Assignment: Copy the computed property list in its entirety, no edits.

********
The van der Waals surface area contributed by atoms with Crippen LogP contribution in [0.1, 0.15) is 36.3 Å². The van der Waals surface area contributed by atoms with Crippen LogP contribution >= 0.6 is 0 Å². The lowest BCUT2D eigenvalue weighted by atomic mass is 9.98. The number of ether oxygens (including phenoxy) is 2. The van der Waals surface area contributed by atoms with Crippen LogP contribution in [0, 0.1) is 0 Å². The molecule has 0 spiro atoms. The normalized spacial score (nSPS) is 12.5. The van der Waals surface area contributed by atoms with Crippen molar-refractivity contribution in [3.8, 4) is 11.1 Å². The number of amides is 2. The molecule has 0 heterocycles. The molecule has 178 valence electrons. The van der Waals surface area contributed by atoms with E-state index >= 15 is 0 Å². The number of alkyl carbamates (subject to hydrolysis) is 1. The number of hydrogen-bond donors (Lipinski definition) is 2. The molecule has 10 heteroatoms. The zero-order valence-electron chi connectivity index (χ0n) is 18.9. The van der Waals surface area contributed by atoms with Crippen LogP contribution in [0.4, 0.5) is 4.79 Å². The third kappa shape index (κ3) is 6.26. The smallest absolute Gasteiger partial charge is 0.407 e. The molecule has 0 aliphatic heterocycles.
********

The van der Waals surface area contributed by atoms with Crippen LogP contribution in [0.1, 0.15) is 36.3 Å². The van der Waals surface area contributed by atoms with Crippen LogP contribution >= 0.6 is 0 Å². The lowest BCUT2D eigenvalue weighted by atomic mass is 9.98. The number of ether oxygens (including phenoxy) is 2. The van der Waals surface area contributed by atoms with Crippen LogP contribution in [0, 0.1) is 0 Å². The molecule has 0 spiro atoms. The normalized spacial score (nSPS) is 12.5. The van der Waals surface area contributed by atoms with Crippen molar-refractivity contribution in [3.8, 4) is 11.1 Å². The number of amides is 2. The molecule has 0 heterocycles. The molecule has 178 valence electrons. The van der Waals surface area contributed by atoms with E-state index >= 15 is 0 Å². The number of alkyl carbamates (subject to hydrolysis) is 1. The number of hydrogen-bond donors (Lipinski definition) is 2. The molecule has 10 heteroatoms. The zero-order valence-electron chi connectivity index (χ0n) is 18.9. The van der Waals surface area contributed by atoms with Crippen LogP contribution in [0.4, 0.5) is 4.79 Å². The third kappa shape index (κ3) is 6.26. The smallest absolute Gasteiger partial charge is 0.407 e. The molecule has 0 aliphatic heterocycles.